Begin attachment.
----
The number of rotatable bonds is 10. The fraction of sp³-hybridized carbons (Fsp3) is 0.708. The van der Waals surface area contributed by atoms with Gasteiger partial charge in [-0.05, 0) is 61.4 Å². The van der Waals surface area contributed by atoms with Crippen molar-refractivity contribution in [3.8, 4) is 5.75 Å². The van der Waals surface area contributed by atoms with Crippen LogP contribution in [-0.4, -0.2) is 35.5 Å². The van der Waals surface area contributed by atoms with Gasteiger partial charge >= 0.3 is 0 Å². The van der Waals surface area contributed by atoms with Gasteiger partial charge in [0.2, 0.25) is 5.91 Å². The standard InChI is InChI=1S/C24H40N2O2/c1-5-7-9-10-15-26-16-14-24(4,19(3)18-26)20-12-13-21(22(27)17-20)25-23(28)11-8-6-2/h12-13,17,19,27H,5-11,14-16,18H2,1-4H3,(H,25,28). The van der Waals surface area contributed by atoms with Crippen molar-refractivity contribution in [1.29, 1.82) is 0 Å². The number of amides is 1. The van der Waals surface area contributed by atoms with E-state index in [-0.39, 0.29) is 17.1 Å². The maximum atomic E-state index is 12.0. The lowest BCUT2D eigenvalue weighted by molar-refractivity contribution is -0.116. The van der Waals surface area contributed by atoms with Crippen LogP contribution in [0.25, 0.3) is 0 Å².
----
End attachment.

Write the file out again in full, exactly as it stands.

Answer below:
The number of rotatable bonds is 10. The fraction of sp³-hybridized carbons (Fsp3) is 0.708. The van der Waals surface area contributed by atoms with Gasteiger partial charge in [-0.05, 0) is 61.4 Å². The van der Waals surface area contributed by atoms with Crippen molar-refractivity contribution in [3.8, 4) is 5.75 Å². The van der Waals surface area contributed by atoms with Crippen LogP contribution in [-0.4, -0.2) is 35.5 Å². The van der Waals surface area contributed by atoms with Gasteiger partial charge >= 0.3 is 0 Å². The van der Waals surface area contributed by atoms with Gasteiger partial charge in [0.2, 0.25) is 5.91 Å². The standard InChI is InChI=1S/C24H40N2O2/c1-5-7-9-10-15-26-16-14-24(4,19(3)18-26)20-12-13-21(22(27)17-20)25-23(28)11-8-6-2/h12-13,17,19,27H,5-11,14-16,18H2,1-4H3,(H,25,28). The van der Waals surface area contributed by atoms with Crippen molar-refractivity contribution in [1.29, 1.82) is 0 Å². The number of amides is 1. The van der Waals surface area contributed by atoms with E-state index in [-0.39, 0.29) is 17.1 Å². The maximum atomic E-state index is 12.0. The lowest BCUT2D eigenvalue weighted by molar-refractivity contribution is -0.116. The van der Waals surface area contributed by atoms with Crippen LogP contribution in [0.25, 0.3) is 0 Å².